Fat Girl Stories: Hiding Food

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Binge Eating & Food Hoarding discussed.

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If I died right this moment and someone had to go through my room, either throwing things away or giving them to my kids, they would find, in several different locations, stashes of candy.

Quite the mind-fuck seeing the candy juxtaposed with the insulin and metformin, isn’t it.

rolling my eyes

Learned Behavior

I come by the behavior honestly.

Growing up, mom was periodically on diets. When she was, so was the entire household. I called the feast or famine cycle, “Celery or Eclairs.” Either mom created delicious baked goods or we had celery and carrots filling the refrigerator. It didn’t take long to learn to bulk up for the famine that was surely to come in a couple of weeks. As a ravenous fat child, I scavenged for calories when we were supposed to be eating far fewer of them.

You see, my mom hid candy, usually plain M&Ms, in her drawers, under her marabou-lined lingerie. Being a nosy brat, I scoured the room, looking for the candy, then eating it when it was finally in my greedy hands. I didn’t process the information that mom would know I had eaten it when she couldn’t find it. That was irrelevant. Eating it was the goal and eat it I did.

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crispy M&Ms keeping company with my meds

Hoarding

When I was in a relationship (pick one), invariably my partner would have issues with my food intake. Reading my Facebook Memories makes me wince as, nearly every 2-3 days, I was starting yet another new diet or forcing myself to go to the Y.

pondering

When I went to the Y, I would ride the exercise bike until I sweat, go as long as I could, then get off and get in the car to go home.

And then began the fight, the tug-of-war to eat before I went home. Carl’s Jr. was open; I could go through their drive-through. I could go to the grocery store and get something quick to consume. Whatever I chose, I wouldn’t be able to eat it all, so would need to either throw the rest away or bring it home with me. (Another wrestling match in my head.)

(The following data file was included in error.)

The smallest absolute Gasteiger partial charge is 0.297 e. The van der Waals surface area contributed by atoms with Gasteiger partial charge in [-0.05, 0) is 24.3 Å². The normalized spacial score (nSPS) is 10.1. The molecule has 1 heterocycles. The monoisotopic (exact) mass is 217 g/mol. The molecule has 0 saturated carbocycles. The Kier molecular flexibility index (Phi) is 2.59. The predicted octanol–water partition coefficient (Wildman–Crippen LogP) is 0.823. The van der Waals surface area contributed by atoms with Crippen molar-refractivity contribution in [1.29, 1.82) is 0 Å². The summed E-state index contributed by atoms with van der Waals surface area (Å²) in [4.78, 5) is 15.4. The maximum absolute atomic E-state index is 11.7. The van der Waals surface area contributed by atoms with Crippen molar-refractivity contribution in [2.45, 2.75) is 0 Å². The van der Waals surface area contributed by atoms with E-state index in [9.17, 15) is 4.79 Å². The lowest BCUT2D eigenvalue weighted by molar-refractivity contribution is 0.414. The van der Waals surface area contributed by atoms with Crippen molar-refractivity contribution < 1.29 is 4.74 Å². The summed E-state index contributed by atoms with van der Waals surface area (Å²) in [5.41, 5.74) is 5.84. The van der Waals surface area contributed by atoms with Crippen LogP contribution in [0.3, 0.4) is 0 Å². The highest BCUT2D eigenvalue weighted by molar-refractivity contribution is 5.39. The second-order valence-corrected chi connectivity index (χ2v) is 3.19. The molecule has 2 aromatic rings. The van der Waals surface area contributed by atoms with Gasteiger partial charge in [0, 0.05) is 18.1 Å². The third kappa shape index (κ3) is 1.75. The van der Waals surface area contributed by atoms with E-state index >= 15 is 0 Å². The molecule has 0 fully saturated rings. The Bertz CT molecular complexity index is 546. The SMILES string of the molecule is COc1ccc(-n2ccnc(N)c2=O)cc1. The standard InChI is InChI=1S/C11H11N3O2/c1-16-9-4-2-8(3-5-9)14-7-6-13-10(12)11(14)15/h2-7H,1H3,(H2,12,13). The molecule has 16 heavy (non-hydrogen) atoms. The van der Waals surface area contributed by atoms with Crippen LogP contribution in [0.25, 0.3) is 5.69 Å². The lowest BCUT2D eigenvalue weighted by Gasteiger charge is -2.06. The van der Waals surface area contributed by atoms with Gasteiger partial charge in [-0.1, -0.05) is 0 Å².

I hated throwing the food away, especially when I could eat it later. So I’d tuck the leftover burger or sourdough baguette and cheese in my gym bag and hope Zack wasn’t awake so I could hide it in the closet.

My shoe holder (a long canvas bag that hold 12 pairs of shoes) was my favorite hiding place. Fuck, that is gross looking at that now. Then, it seemed like a brilliant idea.

I had to move slowly so the wrapping didn’t crinkle too loud, betraying my plan.

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Visceral Reactions

I’m sitting here trying to figure out how to explain how much I hate discussing food with anyone, partners most of all. My body tenses as if I was about to be assaulted, every hackle raised trying to protect my Self from the (invariably) negative and judgmental bullshit about to come out of their mouths. Yeah, yeah… I know… “they mean well.” Well, it doesn’t feel well. It feels horrid, defending myself, my size, my food choices, intake and why am I still fat even after dieting/exercising/having a gastric bypass/using medications/etc.

Don’t I know what eating so much/exercising so little is going to do to me? Don’t I see my Cuban relatives as the Cautionary Tale for my own future with diabetes?

Today’s Freedom

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my low glucose drawer

I haven’t had but the briefest mentions of my weight with anyone besides medical people in over 2 years… and it has been heaven. Sitting and writing, even this far out, I can still feel the intense tightening of my muscles as I remember the inevitable tap dance discussion of my weight and food the moment someone began with, “Honey, I am worried about you.”

I’m not stupid. I was a health care provider. I’ve read the articles and papers about being sedentary and fat. I know my life span is infinitely shorter because I don’t “exercise and eat right.”

But the freedom from the stress of discussing it cannot be described. Doesn’t that account for something?

It does in my world.